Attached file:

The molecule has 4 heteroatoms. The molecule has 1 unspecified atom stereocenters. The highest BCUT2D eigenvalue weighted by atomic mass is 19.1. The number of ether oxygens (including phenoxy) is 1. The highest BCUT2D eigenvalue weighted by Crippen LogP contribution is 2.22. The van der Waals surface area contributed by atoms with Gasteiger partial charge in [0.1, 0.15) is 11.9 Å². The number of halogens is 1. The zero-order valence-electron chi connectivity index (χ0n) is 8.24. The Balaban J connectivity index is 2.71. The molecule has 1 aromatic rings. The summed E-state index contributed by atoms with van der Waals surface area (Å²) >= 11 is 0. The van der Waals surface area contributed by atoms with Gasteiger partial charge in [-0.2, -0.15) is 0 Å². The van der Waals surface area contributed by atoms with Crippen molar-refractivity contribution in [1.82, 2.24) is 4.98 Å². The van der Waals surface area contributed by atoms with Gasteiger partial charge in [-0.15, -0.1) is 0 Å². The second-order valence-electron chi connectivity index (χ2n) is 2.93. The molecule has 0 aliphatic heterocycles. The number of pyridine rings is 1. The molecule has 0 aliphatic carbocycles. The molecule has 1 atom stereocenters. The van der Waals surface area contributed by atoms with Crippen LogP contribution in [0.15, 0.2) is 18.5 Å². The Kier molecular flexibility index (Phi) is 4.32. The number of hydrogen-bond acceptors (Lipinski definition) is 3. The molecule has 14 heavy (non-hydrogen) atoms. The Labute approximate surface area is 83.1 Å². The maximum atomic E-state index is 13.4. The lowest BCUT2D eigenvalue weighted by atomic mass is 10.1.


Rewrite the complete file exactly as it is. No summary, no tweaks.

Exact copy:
The molecule has 4 heteroatoms. The molecule has 1 unspecified atom stereocenters. The highest BCUT2D eigenvalue weighted by atomic mass is 19.1. The number of ether oxygens (including phenoxy) is 1. The highest BCUT2D eigenvalue weighted by Crippen LogP contribution is 2.22. The van der Waals surface area contributed by atoms with Gasteiger partial charge in [0.1, 0.15) is 11.9 Å². The number of halogens is 1. The zero-order valence-electron chi connectivity index (χ0n) is 8.24. The Balaban J connectivity index is 2.71. The molecule has 1 aromatic rings. The summed E-state index contributed by atoms with van der Waals surface area (Å²) >= 11 is 0. The van der Waals surface area contributed by atoms with Gasteiger partial charge in [-0.2, -0.15) is 0 Å². The van der Waals surface area contributed by atoms with Crippen molar-refractivity contribution in [1.82, 2.24) is 4.98 Å². The van der Waals surface area contributed by atoms with Gasteiger partial charge in [-0.15, -0.1) is 0 Å². The second-order valence-electron chi connectivity index (χ2n) is 2.93. The molecule has 0 aliphatic heterocycles. The number of pyridine rings is 1. The molecule has 0 aliphatic carbocycles. The molecule has 1 atom stereocenters. The van der Waals surface area contributed by atoms with Crippen LogP contribution in [0.15, 0.2) is 18.5 Å². The Kier molecular flexibility index (Phi) is 4.32. The number of hydrogen-bond acceptors (Lipinski definition) is 3. The molecule has 14 heavy (non-hydrogen) atoms. The Labute approximate surface area is 83.1 Å². The maximum atomic E-state index is 13.4. The lowest BCUT2D eigenvalue weighted by atomic mass is 10.1.